International Workshop on Historical GIS
Fudan University, Shanghai, August 23-25, 2001

GIS Techniques for Cross-Time Analysis of China County Data
Mark Henderson

Environmental Science, Policy, and Management
University of California, Berkeley
mherders@nature.berkeley.edu

Abstract: In this presentation I'll report on recent work on the regional systems analysis of contemporary China by Dr. G. William Skinner's team at the University of California, Davis, with particular emphasis on the techniques we have developed for managing and analyzing data for county-level administrative units whose boundaries change over time. The regional systems analysis project aims to model the spatial structures of China's economy and society at multiple hierarchical levels. GIS coverages of China's transportation network and county boundaries as of 1982 and 1990 provide the framework for carrying out this analysis. But county boundaries are subject to the modifiable areal unit problem (MAUP), which is only compounded when comparing units that change over time. To address this problem we have developed methods to split and merge counties to achieve units that are comparable across the time frame of our analysis. We manage and automate these analytical transformations using the region subclass features of Arc/Info GIS. These techniques may be applied fruitfully to the analysis of data for any administrative units whose boundaries change over two or more points in time.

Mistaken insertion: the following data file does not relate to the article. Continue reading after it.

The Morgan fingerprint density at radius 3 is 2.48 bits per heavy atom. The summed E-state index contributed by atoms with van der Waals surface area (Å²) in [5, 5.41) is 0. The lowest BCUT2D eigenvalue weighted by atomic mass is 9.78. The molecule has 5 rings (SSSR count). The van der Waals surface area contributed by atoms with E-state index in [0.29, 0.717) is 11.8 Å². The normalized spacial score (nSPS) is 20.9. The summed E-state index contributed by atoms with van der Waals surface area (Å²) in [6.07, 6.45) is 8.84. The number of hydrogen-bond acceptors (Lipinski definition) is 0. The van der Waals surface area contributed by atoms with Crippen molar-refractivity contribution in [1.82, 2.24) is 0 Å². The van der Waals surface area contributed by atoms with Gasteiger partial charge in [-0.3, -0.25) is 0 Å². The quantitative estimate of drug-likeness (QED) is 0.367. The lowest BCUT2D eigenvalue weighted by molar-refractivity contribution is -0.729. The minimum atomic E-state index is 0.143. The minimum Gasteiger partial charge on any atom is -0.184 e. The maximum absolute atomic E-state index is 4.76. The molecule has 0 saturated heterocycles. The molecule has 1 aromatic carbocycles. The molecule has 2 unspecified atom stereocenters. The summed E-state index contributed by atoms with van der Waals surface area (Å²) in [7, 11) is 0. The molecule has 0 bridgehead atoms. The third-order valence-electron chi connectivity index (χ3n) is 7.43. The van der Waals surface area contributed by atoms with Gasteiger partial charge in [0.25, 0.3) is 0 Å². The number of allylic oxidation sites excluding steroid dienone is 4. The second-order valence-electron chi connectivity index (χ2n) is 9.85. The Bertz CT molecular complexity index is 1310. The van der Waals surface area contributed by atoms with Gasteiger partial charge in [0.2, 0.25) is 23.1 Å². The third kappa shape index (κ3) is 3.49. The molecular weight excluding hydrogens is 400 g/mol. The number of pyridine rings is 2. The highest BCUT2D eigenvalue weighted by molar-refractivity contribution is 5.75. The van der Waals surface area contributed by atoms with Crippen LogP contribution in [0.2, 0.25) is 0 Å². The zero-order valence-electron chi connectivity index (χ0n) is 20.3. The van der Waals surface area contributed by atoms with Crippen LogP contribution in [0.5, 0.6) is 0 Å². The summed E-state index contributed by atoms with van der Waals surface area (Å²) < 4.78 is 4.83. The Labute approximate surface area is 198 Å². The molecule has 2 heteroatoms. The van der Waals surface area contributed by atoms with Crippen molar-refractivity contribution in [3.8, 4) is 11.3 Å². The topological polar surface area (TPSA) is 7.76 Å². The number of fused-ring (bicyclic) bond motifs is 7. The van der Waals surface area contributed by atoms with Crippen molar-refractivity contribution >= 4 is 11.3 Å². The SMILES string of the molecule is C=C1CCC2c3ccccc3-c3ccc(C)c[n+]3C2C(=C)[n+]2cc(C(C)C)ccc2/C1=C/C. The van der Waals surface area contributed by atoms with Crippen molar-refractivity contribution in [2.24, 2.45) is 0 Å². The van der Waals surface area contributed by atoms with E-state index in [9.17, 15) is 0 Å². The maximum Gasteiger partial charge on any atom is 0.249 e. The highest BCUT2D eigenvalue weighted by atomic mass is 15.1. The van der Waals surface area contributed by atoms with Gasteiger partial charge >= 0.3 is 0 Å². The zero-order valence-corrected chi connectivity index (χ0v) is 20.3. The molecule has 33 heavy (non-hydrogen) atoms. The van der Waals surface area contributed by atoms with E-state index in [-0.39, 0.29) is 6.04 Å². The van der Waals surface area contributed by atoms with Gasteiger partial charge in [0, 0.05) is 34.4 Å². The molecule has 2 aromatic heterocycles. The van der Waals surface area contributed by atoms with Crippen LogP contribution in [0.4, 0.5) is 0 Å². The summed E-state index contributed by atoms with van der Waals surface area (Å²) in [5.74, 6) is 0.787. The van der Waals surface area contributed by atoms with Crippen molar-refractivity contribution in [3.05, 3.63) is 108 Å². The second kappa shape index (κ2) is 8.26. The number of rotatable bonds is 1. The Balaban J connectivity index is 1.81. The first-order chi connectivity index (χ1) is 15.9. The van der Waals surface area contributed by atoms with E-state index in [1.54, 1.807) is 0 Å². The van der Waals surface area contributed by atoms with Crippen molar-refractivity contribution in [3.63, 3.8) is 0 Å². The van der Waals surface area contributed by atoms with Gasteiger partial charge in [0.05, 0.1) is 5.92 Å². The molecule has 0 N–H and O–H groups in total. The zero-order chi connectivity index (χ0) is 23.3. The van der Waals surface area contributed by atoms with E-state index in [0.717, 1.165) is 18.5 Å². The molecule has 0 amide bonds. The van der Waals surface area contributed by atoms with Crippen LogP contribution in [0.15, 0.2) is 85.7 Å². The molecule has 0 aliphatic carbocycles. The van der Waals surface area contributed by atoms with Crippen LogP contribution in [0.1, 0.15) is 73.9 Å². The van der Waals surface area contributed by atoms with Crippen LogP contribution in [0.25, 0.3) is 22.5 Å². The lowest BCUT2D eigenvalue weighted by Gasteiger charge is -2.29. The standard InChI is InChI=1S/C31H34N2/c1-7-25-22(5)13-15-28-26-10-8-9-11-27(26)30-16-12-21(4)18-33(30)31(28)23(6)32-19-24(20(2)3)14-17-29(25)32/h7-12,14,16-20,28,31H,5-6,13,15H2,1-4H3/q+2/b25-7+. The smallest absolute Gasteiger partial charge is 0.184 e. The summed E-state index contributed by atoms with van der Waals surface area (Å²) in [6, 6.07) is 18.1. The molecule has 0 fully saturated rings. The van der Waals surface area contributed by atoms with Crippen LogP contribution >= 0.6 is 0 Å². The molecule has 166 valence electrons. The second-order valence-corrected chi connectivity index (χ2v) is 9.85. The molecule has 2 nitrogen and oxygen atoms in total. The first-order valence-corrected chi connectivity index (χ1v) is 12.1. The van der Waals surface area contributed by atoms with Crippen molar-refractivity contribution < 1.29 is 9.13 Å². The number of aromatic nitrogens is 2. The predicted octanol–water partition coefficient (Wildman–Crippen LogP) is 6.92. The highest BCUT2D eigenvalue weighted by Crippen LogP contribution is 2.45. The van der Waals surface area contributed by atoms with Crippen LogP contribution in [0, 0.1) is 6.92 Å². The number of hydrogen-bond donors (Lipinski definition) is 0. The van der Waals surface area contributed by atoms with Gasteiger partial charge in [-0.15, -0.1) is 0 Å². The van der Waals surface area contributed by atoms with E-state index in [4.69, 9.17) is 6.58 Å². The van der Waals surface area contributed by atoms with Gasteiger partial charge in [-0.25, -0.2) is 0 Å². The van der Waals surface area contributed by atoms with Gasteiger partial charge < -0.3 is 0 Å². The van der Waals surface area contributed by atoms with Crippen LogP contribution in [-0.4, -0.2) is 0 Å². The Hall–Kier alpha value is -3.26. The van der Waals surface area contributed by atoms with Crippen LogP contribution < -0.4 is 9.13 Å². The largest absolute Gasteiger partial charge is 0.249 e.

I. Regional Systems Analysis of Contemporary China

The basic premise of regional systems analysis is that every city is a social and economic systems that itself located within spatially structured systems of cities. In agrarian societies we generally find a hierarchy of cities, from metropolises down to small market towns and villages. Cities at each level in the hierarchy form the core of a functional region that provides urban services to lower-level cities and a rural hinterland. Many social and economic phenomena vary in space according to position within these regions at each hierarchical level.